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Human intel helped crack A'bad blasts case

Human intel helped crack A'bad blasts case

Author: Vishwa Mohan & Pradeep Thakur
Publication: The Times of India
Date: August 17, 2008

Sleuths Sift Through 5 SIM Cards Details To Track Ultras

Had it not been for 'human intelligence' (the most basic aspect of intelligence gathering mechanism) at work, the Ahmedabad-Surat terror cases would not have been solved. It was through this painstaking method of keeping an eye on unusual details-unlike technical intelligence using interception-that the police managed to track down the mastermind and his entire group by tracing their mobile phones.

Five prepaid mobile cards-all purchased 15 days before the blasts from the same shop in Ahmedabad-getting only incoming calls from different PCOs before suddenly being switched off on the day of the Ahmedabad serial blasts (July 26) presented a vital clue to the cops. Alerted by a source, the sleuths sifted through details to reach the perpetrators who had taken care not to leave clues behind-either in Ahmedabad or Surat in July, Jaipur in May or even in the UP serial blasts (Faizabad, Lucknow and Varanasi) in November last year. Gujarat DGP P C Pande, while giving details of the success story in Ahmedabad on Saturday, rightly mentioned the role of "human intelligence" which helped the cops in cracking the case.

The technological intelligence provided on the basis of the tip-off from their source helped the police complete the loop. Experts who hold techint to be crucial in an age where terrorists are increasingly using the latest in technology too have warned against excessive reliance on it to the exclusion of the task of developing and keeping sources.

Investigations into the Hyderbad Mecca mosque blast case remain at a dead-end despite cops having the mobile phone and SIM card-used in the unexploded bomb-in their possession. The phone could take them only to the vendors from whom the terrorists had, using fictitious details and photographs, procured the SIM and handsets. Details of calls made from the phone prior to the blasts also could not throw any clue.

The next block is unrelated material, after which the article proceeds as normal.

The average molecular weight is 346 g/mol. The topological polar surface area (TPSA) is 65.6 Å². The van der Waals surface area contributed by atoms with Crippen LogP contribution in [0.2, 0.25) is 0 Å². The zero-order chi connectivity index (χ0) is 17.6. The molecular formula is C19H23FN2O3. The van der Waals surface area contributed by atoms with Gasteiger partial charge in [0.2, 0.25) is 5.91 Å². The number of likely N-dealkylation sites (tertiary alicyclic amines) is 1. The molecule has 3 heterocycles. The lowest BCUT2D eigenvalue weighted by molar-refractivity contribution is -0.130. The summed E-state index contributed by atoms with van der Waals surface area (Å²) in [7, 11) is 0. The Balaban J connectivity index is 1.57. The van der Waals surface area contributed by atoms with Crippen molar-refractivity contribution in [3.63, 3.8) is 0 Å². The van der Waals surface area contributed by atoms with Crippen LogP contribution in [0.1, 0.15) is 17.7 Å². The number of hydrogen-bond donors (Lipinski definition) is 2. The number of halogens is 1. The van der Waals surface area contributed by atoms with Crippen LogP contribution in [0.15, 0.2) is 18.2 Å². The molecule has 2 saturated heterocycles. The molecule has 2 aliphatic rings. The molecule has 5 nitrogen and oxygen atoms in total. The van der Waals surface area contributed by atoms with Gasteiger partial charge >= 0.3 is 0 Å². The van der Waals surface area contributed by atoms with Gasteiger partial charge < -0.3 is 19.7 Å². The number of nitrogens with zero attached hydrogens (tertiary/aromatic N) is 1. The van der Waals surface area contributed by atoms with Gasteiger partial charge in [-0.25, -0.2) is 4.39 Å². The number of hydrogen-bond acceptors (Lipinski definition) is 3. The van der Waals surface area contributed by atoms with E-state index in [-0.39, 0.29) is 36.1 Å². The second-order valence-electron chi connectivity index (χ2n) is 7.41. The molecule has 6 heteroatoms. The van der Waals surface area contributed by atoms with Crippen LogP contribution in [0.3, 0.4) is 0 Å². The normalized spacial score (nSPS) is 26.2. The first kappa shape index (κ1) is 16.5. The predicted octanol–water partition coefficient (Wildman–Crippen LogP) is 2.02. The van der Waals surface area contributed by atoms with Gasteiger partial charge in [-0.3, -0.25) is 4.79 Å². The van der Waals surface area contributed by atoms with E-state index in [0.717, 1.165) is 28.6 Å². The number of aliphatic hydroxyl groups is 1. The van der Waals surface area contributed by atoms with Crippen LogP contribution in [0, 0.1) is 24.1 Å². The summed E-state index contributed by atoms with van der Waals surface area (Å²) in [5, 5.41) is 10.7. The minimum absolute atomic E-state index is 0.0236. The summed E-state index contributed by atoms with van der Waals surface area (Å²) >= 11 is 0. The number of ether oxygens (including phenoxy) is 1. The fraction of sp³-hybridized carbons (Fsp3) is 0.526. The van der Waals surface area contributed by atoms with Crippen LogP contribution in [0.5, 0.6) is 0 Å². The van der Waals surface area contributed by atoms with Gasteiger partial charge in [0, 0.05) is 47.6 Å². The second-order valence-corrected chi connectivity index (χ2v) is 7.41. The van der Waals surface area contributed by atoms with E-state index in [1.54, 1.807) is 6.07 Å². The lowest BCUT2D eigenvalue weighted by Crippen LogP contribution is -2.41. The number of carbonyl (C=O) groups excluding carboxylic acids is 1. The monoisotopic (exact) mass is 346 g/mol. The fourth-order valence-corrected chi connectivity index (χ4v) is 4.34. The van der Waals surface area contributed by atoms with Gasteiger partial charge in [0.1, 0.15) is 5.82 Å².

Officials in the investigating agencies admit that there is no substitute for 'human intelligence' during a probe. The Ahmedabad case showed how effective it can be, giving credence to the experts' repeated pleas of strengthening "beat policing"-the old-fashioned way of keeping details on the unusual people as well as activities -in a mohalla/locality.

Interestingly, the Ahmedabad case also showed how a mundane and irritating exercise - traffic checking - can yield leads for investigation into major terrorist strikes. It was the arrest of one SIMI activist, Riyazuddin Nasir at Honnali in Davangere district of Karnataka, during a routine check by cops in Karnataka, which landed the cops a cache of information on the network of terrorists. Nasir, who had his terrorist training in Muzaffarabad in Pakistan-occupied Kashmir (PoK), was an active member of SIMI. His father, Moulana Naseruddin, who was earlier arrested by the Gujarat Police, has been in a Gujarat jail for his involvement in other terror-related cases.

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